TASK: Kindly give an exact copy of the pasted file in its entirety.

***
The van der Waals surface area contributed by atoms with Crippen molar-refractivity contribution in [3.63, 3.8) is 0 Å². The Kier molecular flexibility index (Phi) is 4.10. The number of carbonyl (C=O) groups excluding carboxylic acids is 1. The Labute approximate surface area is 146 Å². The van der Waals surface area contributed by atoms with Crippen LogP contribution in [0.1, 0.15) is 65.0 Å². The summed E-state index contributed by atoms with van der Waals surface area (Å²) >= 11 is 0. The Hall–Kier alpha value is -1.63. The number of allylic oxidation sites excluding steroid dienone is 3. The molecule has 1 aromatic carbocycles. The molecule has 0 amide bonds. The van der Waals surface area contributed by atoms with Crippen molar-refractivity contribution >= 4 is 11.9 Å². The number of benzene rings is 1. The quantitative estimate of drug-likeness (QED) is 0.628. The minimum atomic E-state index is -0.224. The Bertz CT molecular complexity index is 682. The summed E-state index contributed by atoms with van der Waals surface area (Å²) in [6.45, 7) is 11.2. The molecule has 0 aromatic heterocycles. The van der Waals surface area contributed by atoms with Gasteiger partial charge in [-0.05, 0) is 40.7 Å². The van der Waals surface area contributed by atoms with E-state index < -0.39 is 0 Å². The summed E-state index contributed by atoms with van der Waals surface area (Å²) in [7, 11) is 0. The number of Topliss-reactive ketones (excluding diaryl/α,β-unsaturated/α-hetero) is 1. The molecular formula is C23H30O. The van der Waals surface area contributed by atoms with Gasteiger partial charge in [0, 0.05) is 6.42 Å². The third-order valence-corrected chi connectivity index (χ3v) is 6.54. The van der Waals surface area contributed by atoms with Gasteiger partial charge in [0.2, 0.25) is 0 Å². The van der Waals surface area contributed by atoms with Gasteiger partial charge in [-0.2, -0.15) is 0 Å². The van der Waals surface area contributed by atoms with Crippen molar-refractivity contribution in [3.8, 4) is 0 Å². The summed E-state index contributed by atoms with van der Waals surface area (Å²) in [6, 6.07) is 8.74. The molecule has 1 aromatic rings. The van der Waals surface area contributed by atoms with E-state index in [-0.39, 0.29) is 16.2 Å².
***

The van der Waals surface area contributed by atoms with Crippen molar-refractivity contribution in [3.63, 3.8) is 0 Å². The Kier molecular flexibility index (Phi) is 4.10. The number of carbonyl (C=O) groups excluding carboxylic acids is 1. The Labute approximate surface area is 146 Å². The van der Waals surface area contributed by atoms with Crippen LogP contribution in [0.1, 0.15) is 65.0 Å². The summed E-state index contributed by atoms with van der Waals surface area (Å²) >= 11 is 0. The Hall–Kier alpha value is -1.63. The number of allylic oxidation sites excluding steroid dienone is 3. The molecule has 1 aromatic carbocycles. The molecule has 0 amide bonds. The van der Waals surface area contributed by atoms with Crippen molar-refractivity contribution >= 4 is 11.9 Å². The number of benzene rings is 1. The quantitative estimate of drug-likeness (QED) is 0.628. The minimum atomic E-state index is -0.224. The Bertz CT molecular complexity index is 682. The summed E-state index contributed by atoms with van der Waals surface area (Å²) in [6.45, 7) is 11.2. The molecule has 0 aromatic heterocycles. The van der Waals surface area contributed by atoms with Gasteiger partial charge in [-0.05, 0) is 40.7 Å². The van der Waals surface area contributed by atoms with E-state index < -0.39 is 0 Å². The summed E-state index contributed by atoms with van der Waals surface area (Å²) in [7, 11) is 0. The number of Topliss-reactive ketones (excluding diaryl/α,β-unsaturated/α-hetero) is 1. The molecular formula is C23H30O. The van der Waals surface area contributed by atoms with Gasteiger partial charge in [0, 0.05) is 6.42 Å². The third-order valence-corrected chi connectivity index (χ3v) is 6.54. The van der Waals surface area contributed by atoms with Gasteiger partial charge in [0.2, 0.25) is 0 Å². The van der Waals surface area contributed by atoms with Gasteiger partial charge in [-0.2, -0.15) is 0 Å². The van der Waals surface area contributed by atoms with Crippen molar-refractivity contribution in [3.8, 4) is 0 Å². The summed E-state index contributed by atoms with van der Waals surface area (Å²) in [6, 6.07) is 8.74. The molecule has 1 aromatic rings. The van der Waals surface area contributed by atoms with E-state index in [-0.39, 0.29) is 16.2 Å².